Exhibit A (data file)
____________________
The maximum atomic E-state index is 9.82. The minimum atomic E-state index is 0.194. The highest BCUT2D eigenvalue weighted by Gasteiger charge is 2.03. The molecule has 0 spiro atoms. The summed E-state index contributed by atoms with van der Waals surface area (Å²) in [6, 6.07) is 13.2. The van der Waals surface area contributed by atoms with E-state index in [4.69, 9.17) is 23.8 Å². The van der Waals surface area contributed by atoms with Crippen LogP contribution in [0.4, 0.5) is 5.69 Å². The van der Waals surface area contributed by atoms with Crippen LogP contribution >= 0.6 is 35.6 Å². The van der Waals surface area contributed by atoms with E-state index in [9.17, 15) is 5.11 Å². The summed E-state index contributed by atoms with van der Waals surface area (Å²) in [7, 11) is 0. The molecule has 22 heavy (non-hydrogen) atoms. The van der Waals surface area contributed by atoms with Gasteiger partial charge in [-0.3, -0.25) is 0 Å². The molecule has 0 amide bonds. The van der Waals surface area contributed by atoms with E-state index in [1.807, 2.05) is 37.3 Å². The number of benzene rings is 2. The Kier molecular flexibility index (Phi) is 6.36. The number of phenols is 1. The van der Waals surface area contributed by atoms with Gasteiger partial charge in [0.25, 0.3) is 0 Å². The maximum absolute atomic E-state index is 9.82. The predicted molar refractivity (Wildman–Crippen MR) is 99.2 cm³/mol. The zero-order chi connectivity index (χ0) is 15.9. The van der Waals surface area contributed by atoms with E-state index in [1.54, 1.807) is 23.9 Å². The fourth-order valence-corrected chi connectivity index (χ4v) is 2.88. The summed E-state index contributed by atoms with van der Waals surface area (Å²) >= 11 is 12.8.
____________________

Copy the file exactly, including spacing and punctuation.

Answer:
The maximum atomic E-state index is 9.82. The minimum atomic E-state index is 0.194. The highest BCUT2D eigenvalue weighted by Gasteiger charge is 2.03. The molecule has 0 spiro atoms. The summed E-state index contributed by atoms with van der Waals surface area (Å²) in [6, 6.07) is 13.2. The van der Waals surface area contributed by atoms with E-state index in [4.69, 9.17) is 23.8 Å². The van der Waals surface area contributed by atoms with Crippen LogP contribution in [0.4, 0.5) is 5.69 Å². The van der Waals surface area contributed by atoms with Crippen LogP contribution >= 0.6 is 35.6 Å². The van der Waals surface area contributed by atoms with E-state index in [9.17, 15) is 5.11 Å². The summed E-state index contributed by atoms with van der Waals surface area (Å²) in [7, 11) is 0. The molecule has 22 heavy (non-hydrogen) atoms. The van der Waals surface area contributed by atoms with Gasteiger partial charge in [-0.3, -0.25) is 0 Å². The molecule has 0 amide bonds. The van der Waals surface area contributed by atoms with E-state index in [1.807, 2.05) is 37.3 Å². The number of benzene rings is 2. The Kier molecular flexibility index (Phi) is 6.36. The number of phenols is 1. The van der Waals surface area contributed by atoms with Gasteiger partial charge in [0.25, 0.3) is 0 Å². The maximum absolute atomic E-state index is 9.82. The predicted molar refractivity (Wildman–Crippen MR) is 99.2 cm³/mol. The zero-order chi connectivity index (χ0) is 15.9. The van der Waals surface area contributed by atoms with E-state index in [1.54, 1.807) is 23.9 Å². The fourth-order valence-corrected chi connectivity index (χ4v) is 2.88. The summed E-state index contributed by atoms with van der Waals surface area (Å²) >= 11 is 12.8.